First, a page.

abby cemetery

abby cemetery

According to Bishop Fulton Sheen, Jesus’ first word of his public ministry was “come”.  His final word to his disciples was “go”.  “Come follow me.  Go out into the world”.  I wonder how many of us really follow these simple instructions.

Even the Monks here at Gesthemani have mastered the first part, but they haven’t really mastered the second part.  They’ve come alright.  But once they come they pretty much stay.  There’s no question that they welcome visitors, each year by the thousands.  And they do their best to share the good news through their actions.  But as far as going out into the world, that’s more up to you and me.

abby keep out


Last night in one of only two sessions the monks hold with visitors Father gave us something to really reflect on.  We all know that we’re supposed to see Jesus in the poor, the sick, the elderly, in anyone who needs help.  When we look into the face of that person, we’re seeing Jesus.  We may not always act on it, but we do know it.

But what about the helper.  Isn’t he/she Jesus too?  In his book Rediscover Jesus, Matthew Kelly tells the story of a group of men hurrying to catch a New York City Taxi.  In their haste they run into a blind lady’s vegetable cart, knocking all the produce to the ground.  Only one of them stops to help.  His friends urge him to hurry up or he’ll miss his plane but he stays behind to pick up the spilled fruit and vegetables.  Dozens of other pedestrians hurried by but no one else stopped to help.  When he had everything picked up and neatly arranged, he handed the blind lady some money to pay for the damaged goods.

The lady is very grateful and asks the man, “Are you Jesus?  When I heard the fruit hit the ground I prayed to Jesus for help.  Then I heard you picking it up.   Are you Jesus?”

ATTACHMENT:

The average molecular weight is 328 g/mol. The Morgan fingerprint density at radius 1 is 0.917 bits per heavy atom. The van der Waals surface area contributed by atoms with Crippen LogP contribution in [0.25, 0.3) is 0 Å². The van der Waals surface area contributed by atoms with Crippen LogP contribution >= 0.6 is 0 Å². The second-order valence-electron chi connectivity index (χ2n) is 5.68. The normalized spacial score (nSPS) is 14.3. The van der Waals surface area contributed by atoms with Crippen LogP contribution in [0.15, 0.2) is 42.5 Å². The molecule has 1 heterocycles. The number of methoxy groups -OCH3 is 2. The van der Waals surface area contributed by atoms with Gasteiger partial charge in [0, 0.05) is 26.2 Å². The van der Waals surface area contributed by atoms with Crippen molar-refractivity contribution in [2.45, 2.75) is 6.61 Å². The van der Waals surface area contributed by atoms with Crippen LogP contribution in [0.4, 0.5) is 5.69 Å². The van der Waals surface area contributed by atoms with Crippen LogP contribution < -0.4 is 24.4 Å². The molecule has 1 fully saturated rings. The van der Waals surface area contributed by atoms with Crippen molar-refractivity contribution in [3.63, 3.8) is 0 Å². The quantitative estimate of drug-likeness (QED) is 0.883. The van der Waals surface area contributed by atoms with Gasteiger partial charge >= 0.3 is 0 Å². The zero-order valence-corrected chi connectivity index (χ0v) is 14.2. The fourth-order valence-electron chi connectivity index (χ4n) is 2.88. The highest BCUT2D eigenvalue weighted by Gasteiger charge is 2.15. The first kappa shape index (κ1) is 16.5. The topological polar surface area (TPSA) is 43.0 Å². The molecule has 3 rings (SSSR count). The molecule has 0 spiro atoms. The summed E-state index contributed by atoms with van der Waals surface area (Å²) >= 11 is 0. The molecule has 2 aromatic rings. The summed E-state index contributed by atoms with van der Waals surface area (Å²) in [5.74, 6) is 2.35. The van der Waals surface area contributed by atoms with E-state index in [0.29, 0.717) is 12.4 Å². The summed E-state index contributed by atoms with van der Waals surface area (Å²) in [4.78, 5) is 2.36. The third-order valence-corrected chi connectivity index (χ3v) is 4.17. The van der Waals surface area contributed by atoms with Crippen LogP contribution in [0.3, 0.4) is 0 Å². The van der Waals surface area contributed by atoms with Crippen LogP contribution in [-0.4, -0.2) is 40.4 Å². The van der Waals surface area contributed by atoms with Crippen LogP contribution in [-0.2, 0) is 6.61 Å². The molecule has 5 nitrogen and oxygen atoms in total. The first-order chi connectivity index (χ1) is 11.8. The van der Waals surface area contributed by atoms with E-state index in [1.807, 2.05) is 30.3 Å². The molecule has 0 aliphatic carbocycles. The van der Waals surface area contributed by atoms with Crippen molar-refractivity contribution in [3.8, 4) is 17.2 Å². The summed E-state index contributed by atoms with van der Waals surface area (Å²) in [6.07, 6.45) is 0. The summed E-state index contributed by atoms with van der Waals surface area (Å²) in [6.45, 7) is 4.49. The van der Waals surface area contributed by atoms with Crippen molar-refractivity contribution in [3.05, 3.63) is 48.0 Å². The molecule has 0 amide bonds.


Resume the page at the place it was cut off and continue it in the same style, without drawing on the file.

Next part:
“Oh, no ma’am”, he said.  He ends up missing his plane and has to spend another night in New York which gives him plenty of time to think and pray about what happened.

The story begs the question, “When was the last time someone wondered if you were Jesus?”

My recent health problems have forced me to rely on others much more than I like to.  I’ve always been very independent.  At first, I fought this dependence with all my might.  I don’t want to have to depend on others.  That’s a sign of weakness.  But as Father told us last night, when we refuse the help of others we take away their chance to be Jesus.  We’re actually being selfish.

People like to help.  It makes them feel good inside.  When we let our egos take charge and refuse to let others help us, we’re taking that good feeling away from them.  As I’ve hobbled around Gesthemani Abby this week, I’ve had any number of people offer me help.  Before Father’s talk last night I was my usual egotistical self.  But now I see that by letting them help me, I’m actually helping them.  And I get to see Jesus.

Now the cynic might say, “You’re on a retreat.  You’re surrounded by holy people.  Most people are like those New Yorkers who just kept on going, not stopping to help.”  I don’t agree.  I think most people want to help, wherever they are.

I have to say something here about my wife.  For the last year, she’s literally done all the heavy lifting.  She carries things.  She picks things up when I drop them (which is constantly).  She drives most of the time (except at night when she can’t see.)  She fills out forms and signs things.  She has been the perfect caregiver.  Occasionally she gets impatient with me (who wouldn’t).  But if you want to see Jesus, take a look at my wife.  Or at anyone who takes care of someone else.


The Ten Commandments

For centuries there was no debate about the Ten Commandments.  Moses brought them down from the mountain and everyone took them to heart.  “Thou shalt not kill.”  “Thou shalt not steal.”  Nothing controversial about that.

But here in the twenty first century, things are different.  Misguided people have found problems with God’s commandments.  First you have those who don’t believe that killing an unborn child is wrong.  They call their stand “pro choice” and say that it’s about women’s health care.